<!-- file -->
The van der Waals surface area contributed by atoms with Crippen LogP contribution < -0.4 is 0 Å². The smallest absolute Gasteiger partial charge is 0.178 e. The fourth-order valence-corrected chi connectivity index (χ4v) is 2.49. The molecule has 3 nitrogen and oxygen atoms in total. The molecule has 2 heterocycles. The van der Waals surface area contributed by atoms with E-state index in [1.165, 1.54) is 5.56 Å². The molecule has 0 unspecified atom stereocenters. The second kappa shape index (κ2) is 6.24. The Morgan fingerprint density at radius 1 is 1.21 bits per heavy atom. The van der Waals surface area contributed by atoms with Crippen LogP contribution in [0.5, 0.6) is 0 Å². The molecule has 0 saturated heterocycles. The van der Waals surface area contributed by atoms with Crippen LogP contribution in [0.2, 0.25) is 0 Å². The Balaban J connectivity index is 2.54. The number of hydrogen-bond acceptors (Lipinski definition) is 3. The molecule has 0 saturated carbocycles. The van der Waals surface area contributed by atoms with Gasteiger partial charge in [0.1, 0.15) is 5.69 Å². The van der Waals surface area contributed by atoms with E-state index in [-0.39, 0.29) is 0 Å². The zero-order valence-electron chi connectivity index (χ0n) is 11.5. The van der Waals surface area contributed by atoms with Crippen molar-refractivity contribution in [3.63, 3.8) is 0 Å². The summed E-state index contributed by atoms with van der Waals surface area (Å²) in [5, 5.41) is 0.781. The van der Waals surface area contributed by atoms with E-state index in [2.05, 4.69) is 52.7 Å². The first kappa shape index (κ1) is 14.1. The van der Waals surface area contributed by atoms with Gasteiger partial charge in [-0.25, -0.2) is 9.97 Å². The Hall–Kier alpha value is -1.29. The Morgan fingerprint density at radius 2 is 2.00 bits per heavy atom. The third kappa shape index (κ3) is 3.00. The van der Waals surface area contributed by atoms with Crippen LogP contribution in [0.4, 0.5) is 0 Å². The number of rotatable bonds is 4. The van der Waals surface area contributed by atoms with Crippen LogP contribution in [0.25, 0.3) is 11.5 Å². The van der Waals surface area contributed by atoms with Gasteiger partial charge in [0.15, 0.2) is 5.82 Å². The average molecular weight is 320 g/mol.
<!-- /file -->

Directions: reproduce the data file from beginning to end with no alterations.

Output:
The van der Waals surface area contributed by atoms with Crippen LogP contribution < -0.4 is 0 Å². The smallest absolute Gasteiger partial charge is 0.178 e. The fourth-order valence-corrected chi connectivity index (χ4v) is 2.49. The molecule has 3 nitrogen and oxygen atoms in total. The molecule has 2 heterocycles. The van der Waals surface area contributed by atoms with E-state index in [1.165, 1.54) is 5.56 Å². The molecule has 0 unspecified atom stereocenters. The second kappa shape index (κ2) is 6.24. The Morgan fingerprint density at radius 1 is 1.21 bits per heavy atom. The van der Waals surface area contributed by atoms with Crippen LogP contribution in [0.5, 0.6) is 0 Å². The molecule has 0 saturated heterocycles. The van der Waals surface area contributed by atoms with Crippen LogP contribution in [0.2, 0.25) is 0 Å². The Balaban J connectivity index is 2.54. The number of hydrogen-bond acceptors (Lipinski definition) is 3. The molecule has 0 saturated carbocycles. The van der Waals surface area contributed by atoms with Gasteiger partial charge in [0.1, 0.15) is 5.69 Å². The van der Waals surface area contributed by atoms with E-state index in [-0.39, 0.29) is 0 Å². The zero-order valence-electron chi connectivity index (χ0n) is 11.5. The van der Waals surface area contributed by atoms with Crippen molar-refractivity contribution in [3.63, 3.8) is 0 Å². The summed E-state index contributed by atoms with van der Waals surface area (Å²) in [5, 5.41) is 0.781. The van der Waals surface area contributed by atoms with E-state index in [2.05, 4.69) is 52.7 Å². The first kappa shape index (κ1) is 14.1. The van der Waals surface area contributed by atoms with Gasteiger partial charge in [-0.25, -0.2) is 9.97 Å². The Hall–Kier alpha value is -1.29. The Morgan fingerprint density at radius 2 is 2.00 bits per heavy atom. The third kappa shape index (κ3) is 3.00. The van der Waals surface area contributed by atoms with Crippen LogP contribution in [0.4, 0.5) is 0 Å². The number of rotatable bonds is 4. The van der Waals surface area contributed by atoms with Crippen LogP contribution in [0.25, 0.3) is 11.5 Å². The van der Waals surface area contributed by atoms with Gasteiger partial charge in [0.15, 0.2) is 5.82 Å². The average molecular weight is 320 g/mol.